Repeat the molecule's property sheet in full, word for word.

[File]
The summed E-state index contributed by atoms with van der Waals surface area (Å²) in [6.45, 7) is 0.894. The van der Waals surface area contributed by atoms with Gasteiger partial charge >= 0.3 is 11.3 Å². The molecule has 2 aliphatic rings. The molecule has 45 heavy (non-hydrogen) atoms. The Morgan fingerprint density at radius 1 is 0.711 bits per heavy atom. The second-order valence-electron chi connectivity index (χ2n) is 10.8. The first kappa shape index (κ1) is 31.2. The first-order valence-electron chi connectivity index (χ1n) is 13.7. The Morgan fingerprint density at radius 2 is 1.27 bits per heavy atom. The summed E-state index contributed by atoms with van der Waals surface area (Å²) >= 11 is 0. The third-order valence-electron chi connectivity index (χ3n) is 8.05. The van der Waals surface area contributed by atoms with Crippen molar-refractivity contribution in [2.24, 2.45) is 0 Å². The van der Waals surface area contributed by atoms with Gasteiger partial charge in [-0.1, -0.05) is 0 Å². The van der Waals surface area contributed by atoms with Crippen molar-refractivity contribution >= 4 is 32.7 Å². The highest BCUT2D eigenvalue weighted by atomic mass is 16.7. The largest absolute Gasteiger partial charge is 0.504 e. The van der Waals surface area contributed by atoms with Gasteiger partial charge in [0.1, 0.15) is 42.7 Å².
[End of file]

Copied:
The summed E-state index contributed by atoms with van der Waals surface area (Å²) in [6.45, 7) is 0.894. The van der Waals surface area contributed by atoms with Gasteiger partial charge >= 0.3 is 11.3 Å². The molecule has 2 aliphatic rings. The molecule has 45 heavy (non-hydrogen) atoms. The Morgan fingerprint density at radius 1 is 0.711 bits per heavy atom. The second-order valence-electron chi connectivity index (χ2n) is 10.8. The first kappa shape index (κ1) is 31.2. The first-order valence-electron chi connectivity index (χ1n) is 13.7. The Morgan fingerprint density at radius 2 is 1.27 bits per heavy atom. The summed E-state index contributed by atoms with van der Waals surface area (Å²) >= 11 is 0. The third-order valence-electron chi connectivity index (χ3n) is 8.05. The van der Waals surface area contributed by atoms with Crippen molar-refractivity contribution in [2.24, 2.45) is 0 Å². The van der Waals surface area contributed by atoms with Gasteiger partial charge in [-0.1, -0.05) is 0 Å². The van der Waals surface area contributed by atoms with Crippen molar-refractivity contribution >= 4 is 32.7 Å². The highest BCUT2D eigenvalue weighted by atomic mass is 16.7. The largest absolute Gasteiger partial charge is 0.504 e. The van der Waals surface area contributed by atoms with Gasteiger partial charge in [0.1, 0.15) is 42.7 Å².